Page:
Harbor seals, sea lions and other marine mammals have been rebounding in the Northeast Pacific Ocean in recent decades. But that boom has come with a trade-off: They're devouring more of the salmon prized by a unique but fragile population of endangered orcas. A new study suggests competition from other marine mammals - more so than from fishermen - may be a bigger problem for the small group of killer whales that spend time in Washington state's Puget Sound.
, In this Sept. 2017, photo made with a drone, a young resident killer whale chases a chinook salmon in the Salish Sea near San Juan Island, Wash. The photo, made under a National Marine Fisheries Service (NMFS) permit, which gives researchers permission to approach the animals, was made in collaboration with NOAA Fisheries/Southwest Fisheries Science Center, SR3 Sealife Response, Rehabilitation, and Research and the Vancouver Aquarium's Coastal Ocean Research Institute. Endangered Puget Sound orcas that feed on chinook salmon face more competition from seals, sea lions and other killer whales than from commercial and recreational fishermen, a new study finds. (John Durban/NOAA Fisheries/Southwest Fisheries Science Center via AP)
20 of November 2017 15:29:58
SEATTLE (AP) — Harbor seals, sea lions and some fish-eating killer whales have been rebounding along the Northeast Pacific Ocean in recent decades. But that boom has come with a trade-off: They're devouring more of the salmon prized by a unique but fragile population of endangered orcas.
Competition with other marine mammals for the same food may be a bigger problem than fishing, at least in recent years, for southern resident killer whales that spend time in Washington state's Puget Sound, a new study suggests.
Researchers used models to estimate that from 1975 to 2015, marine mammals along the U.S. West Coast ate dramatically more chinook salmon - from 6,100 metric tons to 15,200 metric tons, according to a study published Monday in the journal Scientific Reports.
In the same period, salmon caught by commercial and recreational fishing from Northern California to Alaska declined from 16,400 to 9,600 metric tons.
"This really quantifies yet another pressure on recovering the salmon population," said co-author Isaac Kaplan, a research fishery biologist with the Northwest Fisheries Science Center, part of NOAA Fisheries. Other threats to salmon include habitat damage, dams and pollution.
The emphasis typically has been on managing how fishing affects salmon. But this study brings the rest of the ecosystem, including predators, into the picture, Kaplan said.
Researchers have known marine mammals gorge on salmon in certain hotspots, including the Columbia River between Oregon and Washington. But the predators may be eating even more in the ocean than thought.
The authors estimated how much salmon in different life stages four marine mammals ate based on a number of assumptions, including their weight, diet and size. The species included California sea lions, Stellar sea lions, harbor seals and fish-eating killer whales.
The study does a very good job of accounting for who eats chinook salmon during its various life stages, said Andrew Trites, professor and director of the marine mammal research unit at the University of British Columbia. He was not involved in the study. "They've identified some of the major players, but they haven't identified them all," such as other fish, marine birds and porpoises, he said.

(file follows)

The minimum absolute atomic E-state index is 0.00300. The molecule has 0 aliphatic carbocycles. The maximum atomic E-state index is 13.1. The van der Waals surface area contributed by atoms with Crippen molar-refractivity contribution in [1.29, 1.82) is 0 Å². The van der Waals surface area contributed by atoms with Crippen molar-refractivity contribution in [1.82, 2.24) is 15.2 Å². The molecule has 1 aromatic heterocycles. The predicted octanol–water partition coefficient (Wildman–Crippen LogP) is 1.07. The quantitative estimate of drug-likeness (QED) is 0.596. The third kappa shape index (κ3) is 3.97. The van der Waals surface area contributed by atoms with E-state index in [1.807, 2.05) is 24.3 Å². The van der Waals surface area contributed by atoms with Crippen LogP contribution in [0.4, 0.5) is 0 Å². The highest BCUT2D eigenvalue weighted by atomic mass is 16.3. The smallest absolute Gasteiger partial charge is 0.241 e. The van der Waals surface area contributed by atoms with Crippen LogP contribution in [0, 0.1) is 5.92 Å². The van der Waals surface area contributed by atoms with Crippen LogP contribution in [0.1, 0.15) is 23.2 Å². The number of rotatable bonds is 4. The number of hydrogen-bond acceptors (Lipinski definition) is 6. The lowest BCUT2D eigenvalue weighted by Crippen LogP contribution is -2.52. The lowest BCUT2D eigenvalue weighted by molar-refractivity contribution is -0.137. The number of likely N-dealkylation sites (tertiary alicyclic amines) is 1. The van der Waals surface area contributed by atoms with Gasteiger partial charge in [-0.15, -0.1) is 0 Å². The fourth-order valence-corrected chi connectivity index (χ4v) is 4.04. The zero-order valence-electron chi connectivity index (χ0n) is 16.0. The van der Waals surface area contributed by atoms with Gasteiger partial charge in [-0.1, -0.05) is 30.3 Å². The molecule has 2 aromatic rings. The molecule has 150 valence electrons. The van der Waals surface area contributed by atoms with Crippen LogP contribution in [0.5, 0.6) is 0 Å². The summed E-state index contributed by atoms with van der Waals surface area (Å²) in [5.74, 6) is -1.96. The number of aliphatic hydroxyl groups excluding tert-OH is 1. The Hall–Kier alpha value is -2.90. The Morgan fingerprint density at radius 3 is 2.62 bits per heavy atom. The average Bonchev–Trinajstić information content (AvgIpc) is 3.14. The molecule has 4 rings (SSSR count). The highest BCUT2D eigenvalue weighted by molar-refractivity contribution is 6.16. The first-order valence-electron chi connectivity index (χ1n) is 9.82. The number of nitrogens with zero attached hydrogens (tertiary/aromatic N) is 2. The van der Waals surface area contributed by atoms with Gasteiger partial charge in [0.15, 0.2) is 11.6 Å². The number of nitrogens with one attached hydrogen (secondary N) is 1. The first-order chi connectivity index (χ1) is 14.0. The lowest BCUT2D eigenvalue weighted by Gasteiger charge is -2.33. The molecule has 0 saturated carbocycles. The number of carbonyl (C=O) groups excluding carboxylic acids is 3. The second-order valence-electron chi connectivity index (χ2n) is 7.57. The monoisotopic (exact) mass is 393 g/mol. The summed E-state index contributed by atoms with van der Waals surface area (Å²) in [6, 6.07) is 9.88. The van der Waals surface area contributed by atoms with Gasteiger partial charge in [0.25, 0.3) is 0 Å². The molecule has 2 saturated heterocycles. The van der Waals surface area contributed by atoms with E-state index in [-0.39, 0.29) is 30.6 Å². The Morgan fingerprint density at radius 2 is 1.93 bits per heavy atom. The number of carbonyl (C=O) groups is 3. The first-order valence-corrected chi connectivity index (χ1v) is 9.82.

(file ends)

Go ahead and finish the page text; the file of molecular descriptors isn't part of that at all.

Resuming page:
The study found killer whales, which increased from 292 to 644, ate the most salmon in terms of biomass, or weight, while harbor seals ate the greatest numbers of salmon, mostly juvenile fish.
Scientists also found certain populations of fish-eating resident killer whales in southeast Alaska and Canada waters ate a lot more salmon. But the orcas that spend time in Puget Sound ate about the same volume they did 40 years ago, mostly because their numbers have been relatively constant.
Puget Sound orcas, also known as southern resident killer whales, face greater challenges than their orca counterparts farther north because they have a narrower menu of fish stocks and fewer available fish compared with what they need, Kaplan said.
These whales have struggled due to lack of food, pollution and impacts from boats since they were listed as endangered in Canada in 2003 and 2005 in the U.S. There are now just 76, down from a high of 140 decades ago.
Marine mammal protection efforts including the Marine Mammal Protection Act in 1972 have meant good news for other populations. Harbor seals, for example, increased 210,000 to 355,000.
Puget Sound orcas consume adult chinook salmon - also called king salmon because they're the largest - that migrate back to Puget Sound waters.
"Every other one of those predators has a chance to eat that salmon before. They're the last ones to sit at the table and get a chance to eat," said Brandon Chasco, lead author of the study and an Oregon State University postdoctoral student.
Meanwhile, harbor seals feast on millions of smaller, juvenile salmon as they migrate to the ocean from local rivers.
"They're first in line to eat the prey before they become adults," Chasco said. "The question is whether those fish would have died in the ocean, or if they're taking prey out of the mouths of predators farther downstream."
The authors say efforts to restore threatened salmon runs may be masked by the increasing numbers eaten by these marine mammals.
The study was paid for by the Pacific Salmon Commission, which was formed by the governments of Canada and the United States in 1985.